Have you had your Thanksgiving to remember? The Thanksgiving that served you a life-changing event? A Thanksgiving you grew on? A Thanksgiving forever etched in your memory?
I have. Of the seventy-five Thanksgiving meals I have sat down to, only one is not a blur. I don’t think I could read yet, but I can recite what happened:
What did she care? This grown-up had never paid any attention to me before. Why now? Why did she make a beeline from her backyard to me in mine and ask, “What did you have for Thanksgiving?”
The way she couched the words meant she was a little too anxious for my answer. What was she going to do with it? Whatever it was, somehow it would be against my family.
Five or six years old at the time, I was already well trained in deciphering double meanings. Like other children raised in an alcoholic home, I was hypersensitive to verbal and nonverbal cues. No comment or question was ever innocent, inconsequential, or taken at face value. Lurking behind every nuance had to be an ulterior motive. And it was never good.
Although I was suspicious, my young brain reasoned the nosy neighbor couldn’t possibly know what had been going on in our house. She couldn’t see behind closed doors. She couldn’t have heard Mama’s screams when Daddy beat her, because it was too cold for the windows to be up. And she would have been asleep in her house when his loud voice shook me awake in the middle of the night.
She probably didn’t see those big, scary policemen, either, when they knocked at our front door. Chances were she was not outside then.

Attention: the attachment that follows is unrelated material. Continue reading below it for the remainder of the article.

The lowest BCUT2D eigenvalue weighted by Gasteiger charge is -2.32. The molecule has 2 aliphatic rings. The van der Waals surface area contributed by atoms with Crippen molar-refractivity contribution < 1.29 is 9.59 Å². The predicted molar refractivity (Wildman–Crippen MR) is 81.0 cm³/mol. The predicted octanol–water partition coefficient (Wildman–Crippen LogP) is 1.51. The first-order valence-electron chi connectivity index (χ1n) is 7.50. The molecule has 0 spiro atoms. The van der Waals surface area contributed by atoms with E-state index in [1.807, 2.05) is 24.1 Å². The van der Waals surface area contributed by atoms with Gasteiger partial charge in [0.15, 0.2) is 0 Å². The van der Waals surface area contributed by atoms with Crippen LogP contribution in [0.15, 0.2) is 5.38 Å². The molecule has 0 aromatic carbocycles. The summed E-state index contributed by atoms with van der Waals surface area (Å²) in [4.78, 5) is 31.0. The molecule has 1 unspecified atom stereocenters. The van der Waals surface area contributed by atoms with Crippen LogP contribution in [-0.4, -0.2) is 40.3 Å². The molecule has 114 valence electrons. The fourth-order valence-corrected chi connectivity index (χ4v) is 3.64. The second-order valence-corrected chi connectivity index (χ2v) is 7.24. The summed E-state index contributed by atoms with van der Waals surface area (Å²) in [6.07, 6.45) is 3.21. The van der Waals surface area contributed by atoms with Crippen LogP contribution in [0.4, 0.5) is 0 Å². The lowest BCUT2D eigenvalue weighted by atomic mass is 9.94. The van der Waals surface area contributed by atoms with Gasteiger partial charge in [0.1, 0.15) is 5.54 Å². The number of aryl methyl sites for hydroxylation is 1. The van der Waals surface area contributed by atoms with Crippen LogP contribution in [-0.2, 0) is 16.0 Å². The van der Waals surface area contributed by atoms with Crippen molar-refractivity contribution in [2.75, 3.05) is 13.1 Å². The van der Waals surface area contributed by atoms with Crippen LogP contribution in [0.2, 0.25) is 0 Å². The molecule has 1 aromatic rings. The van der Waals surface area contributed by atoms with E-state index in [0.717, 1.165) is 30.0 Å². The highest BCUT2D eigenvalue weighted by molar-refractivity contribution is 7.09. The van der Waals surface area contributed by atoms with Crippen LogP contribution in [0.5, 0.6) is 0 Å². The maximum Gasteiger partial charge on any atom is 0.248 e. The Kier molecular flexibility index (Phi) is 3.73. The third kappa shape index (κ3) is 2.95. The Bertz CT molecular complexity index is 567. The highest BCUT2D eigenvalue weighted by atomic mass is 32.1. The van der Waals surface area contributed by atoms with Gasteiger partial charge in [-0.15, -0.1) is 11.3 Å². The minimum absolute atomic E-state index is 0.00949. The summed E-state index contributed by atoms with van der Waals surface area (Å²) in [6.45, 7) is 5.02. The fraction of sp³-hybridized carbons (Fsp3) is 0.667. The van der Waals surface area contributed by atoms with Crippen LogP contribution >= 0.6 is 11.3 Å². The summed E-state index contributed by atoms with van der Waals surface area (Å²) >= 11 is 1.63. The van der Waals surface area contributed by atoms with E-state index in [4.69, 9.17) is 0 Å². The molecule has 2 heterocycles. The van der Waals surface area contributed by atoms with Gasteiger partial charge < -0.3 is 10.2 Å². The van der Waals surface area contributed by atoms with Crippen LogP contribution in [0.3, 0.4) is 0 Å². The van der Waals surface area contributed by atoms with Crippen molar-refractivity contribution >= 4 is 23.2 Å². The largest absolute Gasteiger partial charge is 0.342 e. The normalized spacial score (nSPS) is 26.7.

Regardless of her motive, of what she had heard or not heard, or of what she had seen or not seen, I had no choice of what I would tell her. My parents had imprinted in me to always, always tell the truth. So that’s what the busybody heard from me.
My father’s drunk had been in the endgame, where there was no money for a drop of alcohol, let alone a Thanksgiving turkey. But I didn’t wish for it as I dipped my spoon in the hot broth and sent it away from me like a ship going out to sea. When it came back, I was glad to see I had captured floating pieces of potato and celery.
With the family gathered at the kitchen table, I feasted on the sobered silence. Daddy was not talking mean, Mama was not crying, and I was not afraid my father would be drunk today. That Thanksgiving I understood thankfulness.
Decades later, as God would have it, I bought a 1941 cookbook at a yard sale. In its pages was a recipe for potato soup, which, it turned out, tasted like my mother’s. Whenever income was scanty, that’s what I made for my family. Every time I remembered that peaceful Thanksgiving Day of my childhood. And its price.
(The above anecdote is Secret 3 from Secrets Revisited.)
For what we are about to receive, may the Lord make us truly thankful.